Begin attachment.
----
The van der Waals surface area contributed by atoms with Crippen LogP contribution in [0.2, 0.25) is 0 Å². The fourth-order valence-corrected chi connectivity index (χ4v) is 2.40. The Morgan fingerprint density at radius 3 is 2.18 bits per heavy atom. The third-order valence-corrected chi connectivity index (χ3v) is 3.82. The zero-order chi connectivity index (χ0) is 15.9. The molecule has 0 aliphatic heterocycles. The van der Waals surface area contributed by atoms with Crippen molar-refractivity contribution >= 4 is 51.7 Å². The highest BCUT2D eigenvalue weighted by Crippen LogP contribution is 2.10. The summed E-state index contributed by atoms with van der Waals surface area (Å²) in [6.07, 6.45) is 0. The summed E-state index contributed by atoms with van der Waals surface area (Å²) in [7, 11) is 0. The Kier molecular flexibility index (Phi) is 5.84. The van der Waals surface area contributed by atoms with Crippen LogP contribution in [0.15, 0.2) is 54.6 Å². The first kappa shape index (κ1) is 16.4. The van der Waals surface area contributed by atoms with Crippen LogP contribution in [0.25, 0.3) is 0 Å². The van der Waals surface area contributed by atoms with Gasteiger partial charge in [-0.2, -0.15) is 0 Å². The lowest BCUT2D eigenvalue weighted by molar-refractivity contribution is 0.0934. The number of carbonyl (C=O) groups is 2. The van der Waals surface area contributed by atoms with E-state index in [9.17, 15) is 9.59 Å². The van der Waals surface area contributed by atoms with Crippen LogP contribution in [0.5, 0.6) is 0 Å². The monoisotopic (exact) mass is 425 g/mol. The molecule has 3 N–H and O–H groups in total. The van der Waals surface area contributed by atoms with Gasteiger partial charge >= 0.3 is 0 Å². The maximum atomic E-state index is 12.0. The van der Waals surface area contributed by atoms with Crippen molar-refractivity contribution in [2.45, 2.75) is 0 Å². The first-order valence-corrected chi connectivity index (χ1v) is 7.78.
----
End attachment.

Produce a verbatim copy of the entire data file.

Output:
The van der Waals surface area contributed by atoms with Crippen LogP contribution in [0.2, 0.25) is 0 Å². The fourth-order valence-corrected chi connectivity index (χ4v) is 2.40. The Morgan fingerprint density at radius 3 is 2.18 bits per heavy atom. The third-order valence-corrected chi connectivity index (χ3v) is 3.82. The zero-order chi connectivity index (χ0) is 15.9. The molecule has 0 aliphatic heterocycles. The van der Waals surface area contributed by atoms with Crippen molar-refractivity contribution >= 4 is 51.7 Å². The highest BCUT2D eigenvalue weighted by Crippen LogP contribution is 2.10. The summed E-state index contributed by atoms with van der Waals surface area (Å²) in [6.07, 6.45) is 0. The summed E-state index contributed by atoms with van der Waals surface area (Å²) in [7, 11) is 0. The Kier molecular flexibility index (Phi) is 5.84. The van der Waals surface area contributed by atoms with Crippen LogP contribution in [0.15, 0.2) is 54.6 Å². The first kappa shape index (κ1) is 16.4. The van der Waals surface area contributed by atoms with Crippen LogP contribution in [0.25, 0.3) is 0 Å². The van der Waals surface area contributed by atoms with Gasteiger partial charge in [-0.2, -0.15) is 0 Å². The lowest BCUT2D eigenvalue weighted by molar-refractivity contribution is 0.0934. The number of carbonyl (C=O) groups is 2. The van der Waals surface area contributed by atoms with E-state index in [9.17, 15) is 9.59 Å². The van der Waals surface area contributed by atoms with Crippen LogP contribution in [0.5, 0.6) is 0 Å². The monoisotopic (exact) mass is 425 g/mol. The molecule has 3 N–H and O–H groups in total. The van der Waals surface area contributed by atoms with Gasteiger partial charge >= 0.3 is 0 Å². The maximum atomic E-state index is 12.0. The van der Waals surface area contributed by atoms with Crippen molar-refractivity contribution in [2.45, 2.75) is 0 Å². The first-order valence-corrected chi connectivity index (χ1v) is 7.78.